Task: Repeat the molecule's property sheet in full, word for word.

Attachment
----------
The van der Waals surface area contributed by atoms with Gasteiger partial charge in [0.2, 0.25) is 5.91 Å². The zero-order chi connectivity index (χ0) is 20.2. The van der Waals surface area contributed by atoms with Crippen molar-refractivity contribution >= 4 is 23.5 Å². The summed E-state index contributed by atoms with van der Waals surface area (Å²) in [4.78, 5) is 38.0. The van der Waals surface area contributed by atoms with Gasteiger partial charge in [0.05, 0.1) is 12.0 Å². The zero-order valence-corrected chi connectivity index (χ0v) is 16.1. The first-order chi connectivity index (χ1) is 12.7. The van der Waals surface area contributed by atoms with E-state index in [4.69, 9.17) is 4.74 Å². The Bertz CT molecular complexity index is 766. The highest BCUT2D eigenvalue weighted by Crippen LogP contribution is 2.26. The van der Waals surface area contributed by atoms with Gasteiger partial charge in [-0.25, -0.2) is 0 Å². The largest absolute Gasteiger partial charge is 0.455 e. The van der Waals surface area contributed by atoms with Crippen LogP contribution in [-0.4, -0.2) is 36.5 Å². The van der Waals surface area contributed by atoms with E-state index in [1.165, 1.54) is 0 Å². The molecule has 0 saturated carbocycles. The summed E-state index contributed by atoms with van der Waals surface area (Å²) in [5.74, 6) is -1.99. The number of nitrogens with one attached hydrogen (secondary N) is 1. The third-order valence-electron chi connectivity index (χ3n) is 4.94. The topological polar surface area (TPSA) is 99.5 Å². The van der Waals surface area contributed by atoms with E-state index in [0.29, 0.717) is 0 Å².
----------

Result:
The van der Waals surface area contributed by atoms with Gasteiger partial charge in [0.2, 0.25) is 5.91 Å². The zero-order chi connectivity index (χ0) is 20.2. The van der Waals surface area contributed by atoms with Crippen molar-refractivity contribution >= 4 is 23.5 Å². The summed E-state index contributed by atoms with van der Waals surface area (Å²) in [4.78, 5) is 38.0. The van der Waals surface area contributed by atoms with Gasteiger partial charge in [0.05, 0.1) is 12.0 Å². The zero-order valence-corrected chi connectivity index (χ0v) is 16.1. The first-order chi connectivity index (χ1) is 12.7. The van der Waals surface area contributed by atoms with E-state index in [4.69, 9.17) is 4.74 Å². The Bertz CT molecular complexity index is 766. The highest BCUT2D eigenvalue weighted by Crippen LogP contribution is 2.26. The van der Waals surface area contributed by atoms with Gasteiger partial charge in [-0.25, -0.2) is 0 Å². The largest absolute Gasteiger partial charge is 0.455 e. The van der Waals surface area contributed by atoms with Crippen LogP contribution in [-0.4, -0.2) is 36.5 Å². The van der Waals surface area contributed by atoms with E-state index in [1.165, 1.54) is 0 Å². The molecule has 0 saturated carbocycles. The summed E-state index contributed by atoms with van der Waals surface area (Å²) in [5.74, 6) is -1.99. The number of nitrogens with one attached hydrogen (secondary N) is 1. The third-order valence-electron chi connectivity index (χ3n) is 4.94. The topological polar surface area (TPSA) is 99.5 Å². The van der Waals surface area contributed by atoms with E-state index in [0.29, 0.717) is 0 Å².